Robotics in School Chemistry Laboratories

  • Igor M. Verner
  • Leonid B. Revzin
Conference paper
Part of the Advances in Intelligent Systems and Computing book series (AISC, volume 457)


This paper proposes an approach to integrated learning of robotics and chemistry implemented in a laboratory course, in which high school students majoring in mechanical engineering are involved in the development of laboratory robotic devices and use them for chemical experiments. We consider learning activities at different stages of the course and characterize students’ engagement along the stages.


Educational robotics Chemistry Experiential learning Laboratory automation High school 


  1. 1.
    Sterling, J.D.: Laboratory automation curriculum at Keck Graduate Institute. J. Assoc. Lab. Autom. 9(5), 331–335 (2004)CrossRefGoogle Scholar
  2. 2.
    Wang, F., Hannafin, M.J.: Design-based research and technology-enhanced learning environments. Educ. Technol. Res. Dev. 53(4), 5–23 (2005)CrossRefGoogle Scholar
  3. 3.
    Wu, H.K., Huang, Y.L.: Ninth-grade student engagement in teacher-centered and student-centered technology-enhanced learning environments. Sci. Educ. 91(5), 727–749 (2007)CrossRefGoogle Scholar
  4. 4.
    Kim, M.C., Hannafin, M.J., Bryan, L.A.: Technology-enhanced inquiry tools in science education: An emerging pedagogical framework for classroom practice. Sci. Educ. 91, 1010–1030 (2007)CrossRefGoogle Scholar
  5. 5.
    Barnea, N., Dori, Y.J., Hofstein, A.: Development and implementation of inquiry-based and computerized-based laboratories: reforming high school chemistry in Israel. Chem. Educ. Res. Pract. 11, 218–228 (2010)CrossRefGoogle Scholar
  6. 6.
    Ainley, M., Hidi, S., Berndorff, D.: Interest, learning, and the psychological processes that mediate their relationship. J. Educ. Psychol. 94, 545–561 (2002)CrossRefGoogle Scholar
  7. 7.
    Mistler-Jackson, M., Songer, N.B.: Student motivation and Internet technology: Are students empowered to learn science? J. Res. Sci. Teach. 37(5), 459–479 (2000)CrossRefGoogle Scholar
  8. 8.
    Linn, M.: Technology and science education: starting points, research programs, and trends. Int. J. Sci. Educ. 25(6), 727–758 (2003)CrossRefGoogle Scholar
  9. 9.
    Dori, Y.J., Kaberman, Z.: Assessing high school chemistry students’ modeling sub-skills in a computerized molecular modeling learning environment. Instr. Sci. Int. J. Learn. Sci. 40(1), 69–91 (2012)Google Scholar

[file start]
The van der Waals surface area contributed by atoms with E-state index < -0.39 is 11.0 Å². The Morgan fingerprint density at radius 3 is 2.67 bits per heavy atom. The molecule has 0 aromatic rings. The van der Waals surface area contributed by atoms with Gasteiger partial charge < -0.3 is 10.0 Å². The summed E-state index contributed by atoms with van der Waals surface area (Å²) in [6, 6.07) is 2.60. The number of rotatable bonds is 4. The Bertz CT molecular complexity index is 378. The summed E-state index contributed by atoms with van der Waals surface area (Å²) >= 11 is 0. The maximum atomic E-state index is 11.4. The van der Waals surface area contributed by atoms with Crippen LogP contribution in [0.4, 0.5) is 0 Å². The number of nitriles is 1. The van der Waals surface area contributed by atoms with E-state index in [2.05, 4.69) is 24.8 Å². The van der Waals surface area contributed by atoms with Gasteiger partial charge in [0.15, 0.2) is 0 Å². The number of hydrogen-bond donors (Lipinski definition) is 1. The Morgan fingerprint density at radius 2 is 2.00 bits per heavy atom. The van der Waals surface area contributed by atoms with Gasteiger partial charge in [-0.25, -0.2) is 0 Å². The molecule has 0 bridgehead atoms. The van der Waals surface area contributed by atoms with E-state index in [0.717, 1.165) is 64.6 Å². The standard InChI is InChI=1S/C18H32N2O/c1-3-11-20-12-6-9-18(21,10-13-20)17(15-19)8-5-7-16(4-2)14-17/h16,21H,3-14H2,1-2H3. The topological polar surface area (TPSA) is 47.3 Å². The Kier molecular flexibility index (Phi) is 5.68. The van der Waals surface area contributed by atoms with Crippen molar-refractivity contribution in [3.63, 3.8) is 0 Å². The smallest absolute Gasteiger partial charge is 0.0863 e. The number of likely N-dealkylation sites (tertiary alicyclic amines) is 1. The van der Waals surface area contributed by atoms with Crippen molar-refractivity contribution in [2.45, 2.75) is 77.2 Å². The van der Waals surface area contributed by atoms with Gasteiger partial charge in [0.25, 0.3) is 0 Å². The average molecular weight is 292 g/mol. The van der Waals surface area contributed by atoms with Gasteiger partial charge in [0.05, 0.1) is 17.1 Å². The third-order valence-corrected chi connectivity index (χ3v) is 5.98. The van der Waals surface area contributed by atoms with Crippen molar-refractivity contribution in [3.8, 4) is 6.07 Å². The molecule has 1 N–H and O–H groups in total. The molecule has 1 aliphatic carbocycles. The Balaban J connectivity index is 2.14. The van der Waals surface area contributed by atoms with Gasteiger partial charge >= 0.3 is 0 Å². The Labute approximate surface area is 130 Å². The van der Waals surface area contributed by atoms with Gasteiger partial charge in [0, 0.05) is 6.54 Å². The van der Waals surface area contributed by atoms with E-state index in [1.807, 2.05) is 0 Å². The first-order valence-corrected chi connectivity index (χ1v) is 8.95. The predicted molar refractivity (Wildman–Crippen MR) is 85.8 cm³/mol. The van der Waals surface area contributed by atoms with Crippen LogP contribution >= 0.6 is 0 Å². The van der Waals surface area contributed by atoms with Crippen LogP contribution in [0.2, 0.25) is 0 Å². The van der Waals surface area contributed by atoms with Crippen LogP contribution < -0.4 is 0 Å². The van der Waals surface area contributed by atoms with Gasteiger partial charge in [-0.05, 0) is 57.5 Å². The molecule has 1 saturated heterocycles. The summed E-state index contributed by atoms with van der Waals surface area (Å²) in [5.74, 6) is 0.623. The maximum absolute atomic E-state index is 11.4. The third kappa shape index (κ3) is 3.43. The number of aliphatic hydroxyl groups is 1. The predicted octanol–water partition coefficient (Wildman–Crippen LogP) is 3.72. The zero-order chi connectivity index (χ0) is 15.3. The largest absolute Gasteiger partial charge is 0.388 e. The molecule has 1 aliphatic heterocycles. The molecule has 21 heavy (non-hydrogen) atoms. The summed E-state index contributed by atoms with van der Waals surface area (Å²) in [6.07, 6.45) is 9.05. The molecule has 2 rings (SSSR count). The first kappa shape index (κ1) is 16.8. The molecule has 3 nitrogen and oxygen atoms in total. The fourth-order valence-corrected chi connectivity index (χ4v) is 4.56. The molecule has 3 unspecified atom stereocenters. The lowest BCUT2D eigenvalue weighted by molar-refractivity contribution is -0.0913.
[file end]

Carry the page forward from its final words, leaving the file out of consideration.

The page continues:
10. 10.
    Girasoli, A.J., Hannafin, R.D.: Using asynchronous AV communication tools to increase academic self-efficacy. Comput. Educ. 51(4), 1676–1682 (2008)CrossRefGoogle Scholar
  11. 11.
    Corcoran, T., Silander, M.: Instruction in high schools: the evidence and the challenge. Future Child. 19(1), 157–183 (2009)CrossRefGoogle Scholar
  12. 12.
    Verner, I., Ushin, I., Korchnoy, E.: Learning physical fields through operating robot movements: a case study. In: Jamshidi et al. (eds.) Robotics, Manufacturing, Automation and Control, vol. 14. TSI Press, Albuquerque, NM, pp. 383–388 (2002)Google Scholar
  13. 13.
    Korchnoy, E., Verner, I.: Characteristics of learning computer-controlled mechanisms by teachers and students in a common laboratory environment. Int. J. Technol. Des. Educ. 20(2), 217–237 (2008)CrossRefGoogle Scholar
  14. 14.
    Cuperman, D., Verner, I.: Learning through creating robotic models of biological systems. Int. J. Technol. Des. Educ. 23(4), 849–866 (2013)CrossRefGoogle Scholar
  15. 15.
    Verner, I., Hershko, E.: School graduation project in robot design: a case study of team learning experiences and outcomes. J. Technol. Educ. 14(2), 40–55 (2003)CrossRefGoogle Scholar
  16. 16.
    Verner, I.M., Revzin, L.B.: Characteristics and educational advantages of laboratory automation in high school chemistry. Special focus paper. Int. J. Online Eng. 7(S1), 44−49 (2011)Google Scholar
  17. 17.
    Verner, I.M., Revzin, L.B.: Automation of manual operation in a high school chemistry laboratory: characteristics and students’ perceptions. The Chem. Educ. 15, 141–145 (2010)Google Scholar
  18. 18.
    Goldin, G.A., Epstein, Y.M., Schorr, R.Y., Warner, L.B.: Beliefs and engagement structures: Behind the affective dimension of mathematical learning. ZDM Math. Educ. 43, 547–560 (2011)CrossRefGoogle Scholar
  19. 19.
    Verner, I.: Characteristics of student engagement in robotics. In: Omar, K., et al. (eds.) FIRA 2013, CCIS 376, pp. 181–194. Springer, Heidelberg (2013)Google Scholar
  20. 20.
    Tortosa, M.: The use of microcomputer based laboratories in chemistry secondary education: present state of the art and ideas for research-based practice. Chem. Educ. Res. Pract. 13, 161–171 (2012)CrossRefGoogle Scholar

Copyright information

© Springer International Publishing Switzerland 2017

Authors and Affiliations

  1. 1.Faculty of Education in Science and TechnologyTechnion – Israel Institute of TechnologyHaifaIsrael

Personalised recommendations